Wednesday, July 11, 2007


A woman in Seattle, Washington, has been trying to get her legislators' attention for years. She believes we need to require picture identification to vote, and that it is entirely too easy to be registered without citizenship, or with felony convicions or whatever other barriers that might exist to preclude legal voting.(The old practice in the 40s and 50s of ballot stuffing with the permanent residents of area cemeteries comes to mind.) She has written letters for years. All she got back was form letters, "Thank you for your concern we are always interested in our constituents" blather.

Jane Baylow was extremely frustrated. In the state of Washington, one need not go to a voting booth. If you have a voter's certificate, they will mail you the ballot. You mail it back. And to get the card, you can use your driver's license, social security card (stolen or not) or a recent utility bill.
"This is ridiculous!" she exclaimed. "Even a dog could----hm."

So she added her dog's name to her utility bill, sent in the bill with a filled out request for voter registration, and in due course, received a voter's registration card for the dog. Also in due course, two ballots were mailed to her address. She properly filled hers out, wrote "VOID" on the dog's, added his pawprint and mailed both back in.


Another election came along. She again wrote VOID on the dog's ballot, added his pawprint, and mailed it back in.


The third time she went through this routine, she got action. A police knock on the door. Several people were standing there. She was arrested, taken to jail, put in an orange jumpsuit and hauled before the judge to plead and arrange bail. She may go to prison, with a $10,000 fine. Nobody cares that she proved how easy it is to file a false voter certification request. No thought of reforming the system or closing the loopholes in the system are in the works.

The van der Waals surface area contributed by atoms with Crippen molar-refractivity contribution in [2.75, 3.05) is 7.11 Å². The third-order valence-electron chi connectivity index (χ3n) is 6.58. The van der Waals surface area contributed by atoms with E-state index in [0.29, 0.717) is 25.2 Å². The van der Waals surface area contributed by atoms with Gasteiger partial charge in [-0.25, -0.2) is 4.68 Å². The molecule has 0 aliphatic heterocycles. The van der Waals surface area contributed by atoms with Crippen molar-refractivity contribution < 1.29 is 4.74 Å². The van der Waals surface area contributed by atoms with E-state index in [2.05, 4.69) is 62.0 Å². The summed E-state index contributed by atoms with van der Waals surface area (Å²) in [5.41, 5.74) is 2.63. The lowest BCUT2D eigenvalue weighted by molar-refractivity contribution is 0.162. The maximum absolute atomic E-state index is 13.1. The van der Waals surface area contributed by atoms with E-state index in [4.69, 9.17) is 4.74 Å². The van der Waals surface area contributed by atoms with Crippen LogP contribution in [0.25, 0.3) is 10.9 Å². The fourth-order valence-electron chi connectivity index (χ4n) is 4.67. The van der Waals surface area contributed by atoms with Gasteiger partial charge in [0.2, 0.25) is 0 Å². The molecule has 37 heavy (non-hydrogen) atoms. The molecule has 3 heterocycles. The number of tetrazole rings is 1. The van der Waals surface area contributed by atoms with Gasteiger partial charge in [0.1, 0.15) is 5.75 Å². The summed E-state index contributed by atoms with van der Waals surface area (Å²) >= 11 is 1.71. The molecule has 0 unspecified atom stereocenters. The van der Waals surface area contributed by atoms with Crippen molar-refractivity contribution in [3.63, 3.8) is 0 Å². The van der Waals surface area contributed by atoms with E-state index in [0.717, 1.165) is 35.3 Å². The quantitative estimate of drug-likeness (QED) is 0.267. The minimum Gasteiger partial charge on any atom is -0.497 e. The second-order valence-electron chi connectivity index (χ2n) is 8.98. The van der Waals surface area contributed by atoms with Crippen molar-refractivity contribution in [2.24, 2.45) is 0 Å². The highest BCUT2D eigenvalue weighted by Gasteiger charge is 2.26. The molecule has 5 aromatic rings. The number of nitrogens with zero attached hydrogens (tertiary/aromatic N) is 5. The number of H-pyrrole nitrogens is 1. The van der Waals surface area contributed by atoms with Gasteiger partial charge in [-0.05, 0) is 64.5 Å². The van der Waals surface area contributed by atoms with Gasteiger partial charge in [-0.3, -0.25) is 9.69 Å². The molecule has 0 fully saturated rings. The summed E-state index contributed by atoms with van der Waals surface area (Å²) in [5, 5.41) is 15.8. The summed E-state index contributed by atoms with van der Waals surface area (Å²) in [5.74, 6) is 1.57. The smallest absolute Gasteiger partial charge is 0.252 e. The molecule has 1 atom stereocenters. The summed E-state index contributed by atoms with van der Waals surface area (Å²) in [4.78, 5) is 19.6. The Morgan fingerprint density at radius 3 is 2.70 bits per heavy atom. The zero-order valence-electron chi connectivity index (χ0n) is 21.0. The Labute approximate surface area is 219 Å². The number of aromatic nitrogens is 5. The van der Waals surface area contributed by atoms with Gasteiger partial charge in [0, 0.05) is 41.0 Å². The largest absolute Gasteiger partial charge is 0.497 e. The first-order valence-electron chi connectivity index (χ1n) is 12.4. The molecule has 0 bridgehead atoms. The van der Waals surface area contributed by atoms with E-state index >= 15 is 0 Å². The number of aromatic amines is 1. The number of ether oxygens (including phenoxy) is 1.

Nor has her dog's name yet come off the voter rolls. The problem is, she was told by outraged officials, is that it is much easier to enter a name than to remove one. (Hmm. those dead voters may very well be a part of the voting system after all.)

They consider her a scofflaw. I guess, technically, she is. If she had REALLY let her dog vote, though, I would be more convinced. She definitely brought attention to a problem. Too bad no one is going to do anything about it.

Democrats keep saying voter id disinfranchises the poor, and I keep scratching my head. Almost everyone, poor or not, has some kind of photo id, either a driver's license, food service card or personal id. As a matter of fact, many of the poor have voluminous, immaculate records saying who they are and what has happened if they have to deal with any federal agency. The few who want to vote and don't have id could be accomodated without undue strain on the system, I think.

Voter identity is intricately tied in with immigration issues. Neither party wants to deal with it, and I think both parties are secretly hoping a bunch of illegal immigrants with stolen identities are going to vote for them in the next election.

So here's to Jane, a white-haired 67-year-old grandmother who simply wanted her government to fix a problem many of us agree should be fixed. I hope she doesn't go to jail. The law usually comes down hardest on the ones who take personal responsibility. They are easier targets.

No comments: